A new inventory of High Mountain Asia surge-type glaciers derived from multiple elevation datasets since the 1970s
- 1School of Geo-science and Info-physics, Central South University, Changsha, 410083, China
- 2Univ. Grenoble Alpes, IRD, CNRS, Grenoble INP, IGE, Grenoble, 38000, France
- 3Institute of Tibetan Plateau Research, Chinese Academy of Sciences, Beijing, 100101, China
Abstract. Surges are an important source of glacier hazards and complete surge-type glacier inventories are required for assessing glacier-related hazards. Glacier surge events in High Mountain Asia (HMA) are widely reported. However, the completeness of present inventories of HMA surge-type glaciers is constrained by the insufficient spatial and temporal coverage of glacier change observations, or by the limitations of the identification methods. In this paper, we established a new inventory of HMA surge-type glaciers based on the glacier surface elevation changes over four decades. Four kinds of elevation sources (KH-9 DEM, NASADEM, COP30 DEM, HMA8m DEM) were utilized to estimate the glacier surface elevation changes during two periods (1970s–2000 and 2000–2010s). In total 1015 surge-type glaciers were identified in HMA. Compared to the latest surge-type glacier inventory in HMA, our inventory incorporated 477 new surge-type glaciers. The number and area of surge-type glaciers accounted for ~2.49 % (excluding glaciers less than 0.3 km2) and ~23.32 % of the total glacier number and glacier area in HMA, respectively. Considering that glacier outlines are usually composed of multiple tributaries within a glacier complex, the proportion of surge-related area may be overestimated, and the number of surge-type glaciers could be even larger. Surge-type glaciers were found in 21 of the 22 subregions of HMA (except for the Dzhungarsky Alatau), however, the density of surge-type glaciers is highly uneven. Surge-type glaciers are common in the northwest subregions (e.g., Pamir and Karakoram), but scarce in the peripheral subregions (e.g., Eastern Tien Shan, Eastern Himalaya, and Hengduan Shan). The inventory indicates that surge activity is more likely to occur for larger and longer glaciers. Besides, we found a potential relationship between the frequency of surge activities andregional glacier mass balance. The subregions with slightly negative or positive mass balance hold large clusters of surge-type glaciers, while those with severe glacier mass loss hold very few surge-type glaciers. In some subregions where glacier mass loss accelerated, the frequency of surge activities that occurred before 2000 was much higher than that after 2000. The inventory is available at: https://doi.org/10.5281/zenodo.6944979 (Guo et al., 2022).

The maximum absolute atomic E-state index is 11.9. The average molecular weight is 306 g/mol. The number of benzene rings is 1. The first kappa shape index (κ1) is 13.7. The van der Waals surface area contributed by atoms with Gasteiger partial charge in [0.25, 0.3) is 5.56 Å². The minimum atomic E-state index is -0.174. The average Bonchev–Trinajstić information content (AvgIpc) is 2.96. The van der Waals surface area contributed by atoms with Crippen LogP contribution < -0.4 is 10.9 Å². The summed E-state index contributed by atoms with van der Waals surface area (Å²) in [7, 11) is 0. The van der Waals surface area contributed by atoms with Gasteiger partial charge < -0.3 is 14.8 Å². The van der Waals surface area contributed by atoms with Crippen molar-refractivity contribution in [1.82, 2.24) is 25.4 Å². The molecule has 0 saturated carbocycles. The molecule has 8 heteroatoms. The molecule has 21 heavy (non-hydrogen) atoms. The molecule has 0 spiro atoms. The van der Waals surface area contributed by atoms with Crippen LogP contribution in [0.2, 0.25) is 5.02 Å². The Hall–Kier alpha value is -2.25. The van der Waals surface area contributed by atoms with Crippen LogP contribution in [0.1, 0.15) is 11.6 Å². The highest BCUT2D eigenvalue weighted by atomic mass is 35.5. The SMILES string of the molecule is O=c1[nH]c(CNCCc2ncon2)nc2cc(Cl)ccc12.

Lei Guo et al.
Status: final response (author comments only)
- AC1: 'Presented inventory in the format of ESRI shapefile', Lei Guo, 22 Aug 2022
RC1: 'Comment on essd-2022-238', Gregoire Guillet, 16 Sep 2022
- AC2: 'Reply on RC1', Lei Guo, 22 Nov 2022
RC2: 'Comment on essd-2022-238', Frank Paul, 10 Oct 2022
- AC3: 'Reply on RC2', Lei Guo, 22 Nov 2022
- EC1: 'Editorial assessment on essd-2022-238', Georg Veh, 19 Oct 2022
Lei Guo et al.
A new inventory of High Mountain Asia surge-type glaciers derived from multiple elevation datasets since the 1970s https://doi.org/10.5281/zenodo.6944979
Lei Guo et al.
Viewed (geographical distribution)